Hi, my name is Kayleigh. I’m public about many things in my life, but there are things I scoot around the edges, so that it’s not quite so obvious. People who know me, know, but I’ve never fully publicly admitted who, and what, I am.
There are a lot of reasons people stay closeted, and I am of two different mindsets on this. I believe every individual has the right to make that choice for themselves, and the right to do what they feel necessary in their situation. However, I also realize that feeling it a necessity to stay hidden only perpetuates a fear-based gap in society. By acknowledging that certain things “should” be hidden, we give them the power of being *worth* being hidden. Which is untrue. We should not fear our own sexuality, or our own life choices. We should be able to feel no need to make them public - but society is not there yet.
Maybe one day. Maybe.
But Kayleigh, you say. You are a middle-class white female with a male fiancé, living in an upper middle-class white neighborhood in a very family-oriented city. What would you know about staying closeted?
There are different closets. And today I’m not just talking about sexuality. As a society, we pretend that if you are not “normal”, if you are not “standard,” then you have things worth hiding. Things that you shouldn’t be open about, for fear of other people judging you. The things you don’t post on your Facebook, for fear that some future employer will find out that - gasp, shock - one time, you made out with a girl while drunk at a party.
But I don’t believe in the stigma of closets. I believe that by allowing ourselves to fear something, we have something to fear.
Hi, my name is Kayleigh. And I don’t believe in hiding who I am. And I believe, that if this is something I promote, then I should be just as honest with the world as I expect the world to be with me.
I am bisexual. I have been since I was twelve. It caused a fuss at school, and then it died down in adulthood. By treating it like a nonissue, it has always been a nonissue.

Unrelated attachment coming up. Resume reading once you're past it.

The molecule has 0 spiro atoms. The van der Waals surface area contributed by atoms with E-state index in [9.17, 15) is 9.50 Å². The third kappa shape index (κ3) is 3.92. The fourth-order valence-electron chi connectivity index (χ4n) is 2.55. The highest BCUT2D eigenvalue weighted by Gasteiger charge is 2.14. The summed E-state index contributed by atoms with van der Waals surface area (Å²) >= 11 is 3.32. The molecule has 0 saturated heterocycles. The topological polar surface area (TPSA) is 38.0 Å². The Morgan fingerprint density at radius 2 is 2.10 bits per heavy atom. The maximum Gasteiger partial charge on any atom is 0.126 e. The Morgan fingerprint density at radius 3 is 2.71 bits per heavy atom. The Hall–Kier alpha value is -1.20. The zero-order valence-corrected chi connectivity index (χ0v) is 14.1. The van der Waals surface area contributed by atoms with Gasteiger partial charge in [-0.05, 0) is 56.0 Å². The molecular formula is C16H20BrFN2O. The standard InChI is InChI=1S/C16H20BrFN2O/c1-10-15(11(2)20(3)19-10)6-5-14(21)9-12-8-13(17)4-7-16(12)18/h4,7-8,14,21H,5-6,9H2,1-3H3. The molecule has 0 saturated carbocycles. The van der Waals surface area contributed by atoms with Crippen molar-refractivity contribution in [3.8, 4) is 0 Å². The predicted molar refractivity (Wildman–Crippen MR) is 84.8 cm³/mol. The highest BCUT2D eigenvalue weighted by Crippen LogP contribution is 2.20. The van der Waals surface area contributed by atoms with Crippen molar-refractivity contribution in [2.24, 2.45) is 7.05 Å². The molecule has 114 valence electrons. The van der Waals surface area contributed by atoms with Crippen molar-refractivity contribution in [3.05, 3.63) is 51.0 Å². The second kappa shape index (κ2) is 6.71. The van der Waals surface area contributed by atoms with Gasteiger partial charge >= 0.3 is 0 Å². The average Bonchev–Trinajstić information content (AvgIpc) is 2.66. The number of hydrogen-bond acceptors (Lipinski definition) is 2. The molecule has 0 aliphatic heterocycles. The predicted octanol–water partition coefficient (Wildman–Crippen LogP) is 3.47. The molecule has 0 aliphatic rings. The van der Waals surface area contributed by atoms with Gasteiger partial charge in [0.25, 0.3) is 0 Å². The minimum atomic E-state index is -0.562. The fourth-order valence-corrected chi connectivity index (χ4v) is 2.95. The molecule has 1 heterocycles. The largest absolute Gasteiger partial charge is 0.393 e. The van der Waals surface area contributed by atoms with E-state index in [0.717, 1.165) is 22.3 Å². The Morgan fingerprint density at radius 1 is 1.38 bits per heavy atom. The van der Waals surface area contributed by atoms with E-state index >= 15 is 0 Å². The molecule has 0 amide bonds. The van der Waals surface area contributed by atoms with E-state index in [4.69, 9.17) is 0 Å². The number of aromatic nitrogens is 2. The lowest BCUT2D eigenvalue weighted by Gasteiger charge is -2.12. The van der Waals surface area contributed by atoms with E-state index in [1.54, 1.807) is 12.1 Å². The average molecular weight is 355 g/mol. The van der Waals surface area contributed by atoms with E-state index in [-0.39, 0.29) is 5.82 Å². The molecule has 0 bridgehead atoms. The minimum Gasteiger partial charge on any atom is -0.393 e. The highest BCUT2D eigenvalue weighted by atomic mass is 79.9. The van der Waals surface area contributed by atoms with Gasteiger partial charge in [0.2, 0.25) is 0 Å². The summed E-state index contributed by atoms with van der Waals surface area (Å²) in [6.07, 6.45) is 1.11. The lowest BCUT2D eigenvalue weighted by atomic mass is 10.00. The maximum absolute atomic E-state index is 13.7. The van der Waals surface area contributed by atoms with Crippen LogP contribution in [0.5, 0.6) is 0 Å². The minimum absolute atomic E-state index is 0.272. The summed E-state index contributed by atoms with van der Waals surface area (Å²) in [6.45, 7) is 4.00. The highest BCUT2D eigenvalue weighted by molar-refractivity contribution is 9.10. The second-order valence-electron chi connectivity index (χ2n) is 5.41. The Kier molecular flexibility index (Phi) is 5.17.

I am polyamorous. I date multiple people. Sometimes women, sometimes men. I involve myself, long-term, with multiple people. This is what makes me happy.
I am kinky. To be fair, I think everyone’s kinky, and we’re just all into different things. I think kinky is a sex-positive state of mind, where I allow myself to enjoy who I am, without questioning my right to enjoy my life as I see fit.
I have a mental illness. This is one of the hugest, quietest social stigmas. I have chronic depression and obsessive-compulsive disorder. I am very public about this issue, because not talking about these things is how people fail to seek help.
None of these things change who I am, or who you thought I was ten minutes ago. These things are who I have always been. And that’s the way it should be. Society should be capable of acknowledge that people are, well, people - with all their variations, with all their quirks, with all their tics - and that doesn’t make them lesser, or different, or inherently worth less.
Change starts with one person, with ten people, with a crowd, all willing to stand up and take a chance. And if I can’t be part of that change, how can I expect the world to change around me?
I am not idealistic enough to think that one day, we will live in a world without stigma. We’re people, not saints. And I wouldn’t have it any other way. I like people. I like people, with their differences, with their personalities. And that’s what I want to celebrate, today.
Be yourself. And even if you can’t be honest with the world about it yet, I hope at least you can be honest with yourself.
the slightness of your wrists
like bones buried in sand
i carried my windswept heart to another ocean
where the waves are warmer, and the sun is brighter
and the sand glitters white under my broken feet.
the sadness of your eyes,
like buried treasure in another lover’s chest -
i’m just sitting at the end of the world,
wondering when you’ll find your way